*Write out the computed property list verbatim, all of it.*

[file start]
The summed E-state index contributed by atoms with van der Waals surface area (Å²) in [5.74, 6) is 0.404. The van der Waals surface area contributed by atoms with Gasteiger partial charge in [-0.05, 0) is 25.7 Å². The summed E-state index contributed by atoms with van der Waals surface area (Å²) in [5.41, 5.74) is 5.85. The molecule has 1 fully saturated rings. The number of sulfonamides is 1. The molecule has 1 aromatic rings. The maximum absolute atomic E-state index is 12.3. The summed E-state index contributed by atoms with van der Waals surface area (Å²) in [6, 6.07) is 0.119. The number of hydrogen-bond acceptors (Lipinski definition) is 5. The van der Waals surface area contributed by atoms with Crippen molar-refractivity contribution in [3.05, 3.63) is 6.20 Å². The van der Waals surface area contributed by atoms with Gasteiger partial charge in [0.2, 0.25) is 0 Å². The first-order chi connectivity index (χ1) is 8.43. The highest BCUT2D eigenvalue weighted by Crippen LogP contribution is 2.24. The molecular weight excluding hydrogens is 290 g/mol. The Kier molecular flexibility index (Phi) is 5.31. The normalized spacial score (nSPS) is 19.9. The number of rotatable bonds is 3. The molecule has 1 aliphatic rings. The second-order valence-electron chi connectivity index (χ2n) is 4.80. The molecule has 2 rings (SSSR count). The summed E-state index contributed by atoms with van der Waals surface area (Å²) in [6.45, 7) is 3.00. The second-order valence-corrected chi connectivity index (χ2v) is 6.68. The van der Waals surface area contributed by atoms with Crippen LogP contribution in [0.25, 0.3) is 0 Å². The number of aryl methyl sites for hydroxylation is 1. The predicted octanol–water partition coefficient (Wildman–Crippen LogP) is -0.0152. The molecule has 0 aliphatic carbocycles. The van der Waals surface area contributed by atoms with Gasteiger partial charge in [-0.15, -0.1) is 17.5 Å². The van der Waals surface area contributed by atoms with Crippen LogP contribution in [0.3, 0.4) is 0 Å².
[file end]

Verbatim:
The summed E-state index contributed by atoms with van der Waals surface area (Å²) in [5.74, 6) is 0.404. The van der Waals surface area contributed by atoms with Gasteiger partial charge in [-0.05, 0) is 25.7 Å². The summed E-state index contributed by atoms with van der Waals surface area (Å²) in [5.41, 5.74) is 5.85. The molecule has 1 fully saturated rings. The number of sulfonamides is 1. The molecule has 1 aromatic rings. The maximum absolute atomic E-state index is 12.3. The summed E-state index contributed by atoms with van der Waals surface area (Å²) in [6, 6.07) is 0.119. The number of hydrogen-bond acceptors (Lipinski definition) is 5. The van der Waals surface area contributed by atoms with Crippen molar-refractivity contribution in [3.05, 3.63) is 6.20 Å². The van der Waals surface area contributed by atoms with Gasteiger partial charge in [0.2, 0.25) is 0 Å². The first-order chi connectivity index (χ1) is 8.43. The highest BCUT2D eigenvalue weighted by Crippen LogP contribution is 2.24. The molecular weight excluding hydrogens is 290 g/mol. The Kier molecular flexibility index (Phi) is 5.31. The normalized spacial score (nSPS) is 19.9. The number of rotatable bonds is 3. The molecule has 1 aliphatic rings. The second-order valence-electron chi connectivity index (χ2n) is 4.80. The molecule has 2 rings (SSSR count). The summed E-state index contributed by atoms with van der Waals surface area (Å²) in [6.45, 7) is 3.00. The second-order valence-corrected chi connectivity index (χ2v) is 6.68. The van der Waals surface area contributed by atoms with Crippen LogP contribution in [0.25, 0.3) is 0 Å². The number of aryl methyl sites for hydroxylation is 1. The predicted octanol–water partition coefficient (Wildman–Crippen LogP) is -0.0152. The molecule has 0 aliphatic carbocycles. The van der Waals surface area contributed by atoms with Gasteiger partial charge in [-0.15, -0.1) is 17.5 Å². The van der Waals surface area contributed by atoms with Crippen LogP contribution in [0.3, 0.4) is 0 Å².